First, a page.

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In this section, we provide some basic information about the eye as well as the most common signs, symptoms and disorders of the Retina and Vitreous. We eagerly await your feedback so as to provide only the most useful information to our valuable patrons. Choose a topic below to learn more:

Floaters & Flashes

Floaters may be defined as a veil, spider web, small clouds or dark spots moving about in one’s field of vision. Floaters are seen more prominently when staring against a light, blank wall. These occur when the Vitreous Humor, a jelly-like substance in the interior of the eye, begins to liquefy and pull onto the Retina it is in contact with. This causes a separation between the Retina and the Vitreous Humor, resulting in the clumping up of the latter. The shadow of these clumps are seen by the patient as "Floaters". Floaters however also tend to appear with advancing age as the Vitreous Humor loses its jelly-like consistency.

A Flash of light is in simple terms described as a "spark' or a "strong flare of lightning" in the eye, occurring either once or repetitively. The appearance of flashes signals to the ophthalmologist that the attachment between the Retina and the Vitreous Humor is being strained. If this traction increases, it may result in the development of either a Retinal Tear/Detachment or a Retinal Hole, conditions that may require surgery and laser therapy as part of treatment. Flashes of light are an omnipotent sign of seeing an ophthalmologist immediately.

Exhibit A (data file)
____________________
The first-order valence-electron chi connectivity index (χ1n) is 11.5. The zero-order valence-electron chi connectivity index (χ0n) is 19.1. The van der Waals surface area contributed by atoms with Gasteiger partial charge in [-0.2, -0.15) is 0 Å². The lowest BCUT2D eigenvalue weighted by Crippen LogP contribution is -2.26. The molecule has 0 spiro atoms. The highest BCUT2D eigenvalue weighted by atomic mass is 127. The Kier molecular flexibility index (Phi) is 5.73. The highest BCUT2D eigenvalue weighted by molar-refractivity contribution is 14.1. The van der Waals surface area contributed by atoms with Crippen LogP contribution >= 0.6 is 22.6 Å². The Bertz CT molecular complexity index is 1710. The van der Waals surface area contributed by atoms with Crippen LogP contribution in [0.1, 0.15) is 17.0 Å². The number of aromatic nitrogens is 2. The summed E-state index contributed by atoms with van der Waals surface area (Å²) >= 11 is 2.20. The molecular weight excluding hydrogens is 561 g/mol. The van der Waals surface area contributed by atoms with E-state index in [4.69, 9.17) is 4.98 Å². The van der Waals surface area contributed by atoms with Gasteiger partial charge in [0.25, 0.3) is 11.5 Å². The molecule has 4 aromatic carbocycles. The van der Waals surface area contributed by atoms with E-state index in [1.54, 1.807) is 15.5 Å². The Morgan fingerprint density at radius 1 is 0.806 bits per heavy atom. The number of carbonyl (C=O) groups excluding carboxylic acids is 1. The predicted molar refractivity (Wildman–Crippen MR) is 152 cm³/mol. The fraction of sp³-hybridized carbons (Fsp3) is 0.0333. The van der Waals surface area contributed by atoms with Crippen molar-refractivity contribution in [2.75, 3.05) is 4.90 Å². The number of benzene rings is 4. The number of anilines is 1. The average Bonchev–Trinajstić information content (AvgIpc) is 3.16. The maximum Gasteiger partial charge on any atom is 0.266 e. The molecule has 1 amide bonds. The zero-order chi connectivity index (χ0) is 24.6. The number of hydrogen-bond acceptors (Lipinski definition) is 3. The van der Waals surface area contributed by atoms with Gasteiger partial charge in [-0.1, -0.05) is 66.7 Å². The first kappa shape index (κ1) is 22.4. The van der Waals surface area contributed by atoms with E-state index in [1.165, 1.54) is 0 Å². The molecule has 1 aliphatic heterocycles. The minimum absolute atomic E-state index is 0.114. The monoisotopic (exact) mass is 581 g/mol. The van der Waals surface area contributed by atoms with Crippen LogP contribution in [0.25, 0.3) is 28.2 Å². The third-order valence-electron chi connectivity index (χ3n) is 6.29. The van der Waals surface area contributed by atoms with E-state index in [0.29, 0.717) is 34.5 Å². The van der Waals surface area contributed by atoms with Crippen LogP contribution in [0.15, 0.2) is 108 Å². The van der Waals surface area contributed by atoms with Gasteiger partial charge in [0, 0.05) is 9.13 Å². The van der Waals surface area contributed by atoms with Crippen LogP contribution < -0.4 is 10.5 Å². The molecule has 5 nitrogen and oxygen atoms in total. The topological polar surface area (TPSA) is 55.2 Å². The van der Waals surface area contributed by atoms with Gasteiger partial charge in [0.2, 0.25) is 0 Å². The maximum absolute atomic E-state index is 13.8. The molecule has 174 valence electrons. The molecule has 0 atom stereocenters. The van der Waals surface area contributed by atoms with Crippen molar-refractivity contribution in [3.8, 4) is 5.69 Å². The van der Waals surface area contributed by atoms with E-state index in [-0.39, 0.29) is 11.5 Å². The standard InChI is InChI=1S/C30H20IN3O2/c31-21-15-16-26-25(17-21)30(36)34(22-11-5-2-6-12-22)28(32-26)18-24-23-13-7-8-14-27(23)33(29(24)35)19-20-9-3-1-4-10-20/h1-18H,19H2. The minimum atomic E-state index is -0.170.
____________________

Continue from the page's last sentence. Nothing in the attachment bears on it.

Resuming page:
Lattice Degeneration

Lattice Degeneration is a form of hereditary degeneration of the Retina. It generally does not show predisposition to either race or sex. Clinical features may include retinal thinning, branching whitish lines on the retinal surface and even small holes in the retina The condition warrants regular, periodic retinal exams as it does predispose patients to the development of retinal tears.

Age-Related Macular Degenration (AMD)

Age-Related Macular Degeneration may be defined as a chronic condition that is responsible for central loss of vision. It develops gradually and is the most common cause of reduced vision in the United States for patients older than 55-60 yrs old. It is caused essentially by the involvement of the macula, the structure responsible for central and color vision, resulting in its thinning and damage. AMD may be classified either as the "DRY" form, wherein there is a breakdown of the macula with the formation of "Drusen" that is thus deposited in the eye, or the more serious "WET" form, wherein there is an abnormal growth of fragile blood vessels in the macula that eventually crack up or rupture, leading to leakage of blood in the eye and thereby damaging the macula. The leak is usually diagnosed using a modality known as Fluorescein Angiography. In either form, a drastic drop in vision is noted only if the central point of the macula, known as the fovea, is involved. The symptoms include a central blind spot in vision, haziness or blurry vision, reduced brightness of colors, and in the "WET" form, at times distortion of vision (sttraight lines or faces appearing curvy). Consult an Ophthalmologist at the earliest if you notice any of these symptoms.

The "DRY" form is far more common (about 90% cases), but has no satisfactory cure as of yet. The "WET" form, though possessing more harmful potential, does have treatment options that include the use of Photodynamic Therapy (PDT); Laser Therapy, wherein laser shots are used to coagulate the leaking abnormal blood vessels; and drugs such as Ranibizumab (LUCENTIS), Bevacizumab (AVASTIN)*, as well as Pegaptanib Sodium (MACUGEN), all of which are injected into the eye so as to prevent the growth of such blood vessels. You may find more details on these injections in our "Intra-Vitreal Injections" sub-topic. The goal of therapy is to stop any further bleeding within the eye, and to at least stabilize, if not improve the condition of the involved eye. Anti-oxidant pills may reduce the level of visual loss in highly developed cases.